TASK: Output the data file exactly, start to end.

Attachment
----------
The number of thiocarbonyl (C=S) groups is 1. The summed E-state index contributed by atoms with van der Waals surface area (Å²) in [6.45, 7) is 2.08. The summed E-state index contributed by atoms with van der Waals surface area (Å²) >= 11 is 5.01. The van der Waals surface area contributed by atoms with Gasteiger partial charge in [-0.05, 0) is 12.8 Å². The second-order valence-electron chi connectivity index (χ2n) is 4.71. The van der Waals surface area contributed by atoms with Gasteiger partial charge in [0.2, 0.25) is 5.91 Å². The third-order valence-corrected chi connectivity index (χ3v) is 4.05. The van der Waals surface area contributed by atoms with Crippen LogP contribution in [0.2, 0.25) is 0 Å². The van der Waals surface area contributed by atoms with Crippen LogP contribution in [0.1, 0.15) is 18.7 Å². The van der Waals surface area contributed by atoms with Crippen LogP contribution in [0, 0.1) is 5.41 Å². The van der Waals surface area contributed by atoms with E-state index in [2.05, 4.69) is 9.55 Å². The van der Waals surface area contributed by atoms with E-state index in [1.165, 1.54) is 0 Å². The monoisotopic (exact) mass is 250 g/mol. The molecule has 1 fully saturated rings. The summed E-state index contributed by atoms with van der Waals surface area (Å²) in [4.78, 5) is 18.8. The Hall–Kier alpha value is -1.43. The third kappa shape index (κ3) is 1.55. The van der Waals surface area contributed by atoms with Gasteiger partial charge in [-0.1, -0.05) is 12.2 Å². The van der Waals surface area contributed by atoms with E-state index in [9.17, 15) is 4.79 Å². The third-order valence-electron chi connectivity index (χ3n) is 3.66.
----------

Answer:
The number of thiocarbonyl (C=S) groups is 1. The summed E-state index contributed by atoms with van der Waals surface area (Å²) in [6.45, 7) is 2.08. The summed E-state index contributed by atoms with van der Waals surface area (Å²) >= 11 is 5.01. The van der Waals surface area contributed by atoms with Gasteiger partial charge in [-0.05, 0) is 12.8 Å². The second-order valence-electron chi connectivity index (χ2n) is 4.71. The van der Waals surface area contributed by atoms with Gasteiger partial charge in [0.2, 0.25) is 5.91 Å². The third-order valence-corrected chi connectivity index (χ3v) is 4.05. The van der Waals surface area contributed by atoms with Crippen LogP contribution in [0.2, 0.25) is 0 Å². The van der Waals surface area contributed by atoms with Crippen LogP contribution in [0.1, 0.15) is 18.7 Å². The van der Waals surface area contributed by atoms with Crippen LogP contribution in [0, 0.1) is 5.41 Å². The van der Waals surface area contributed by atoms with E-state index in [2.05, 4.69) is 9.55 Å². The van der Waals surface area contributed by atoms with E-state index in [1.165, 1.54) is 0 Å². The monoisotopic (exact) mass is 250 g/mol. The molecule has 1 fully saturated rings. The summed E-state index contributed by atoms with van der Waals surface area (Å²) in [4.78, 5) is 18.8. The Hall–Kier alpha value is -1.43. The third kappa shape index (κ3) is 1.55. The van der Waals surface area contributed by atoms with Gasteiger partial charge in [-0.1, -0.05) is 12.2 Å². The van der Waals surface area contributed by atoms with E-state index in [9.17, 15) is 4.79 Å². The third-order valence-electron chi connectivity index (χ3n) is 3.66.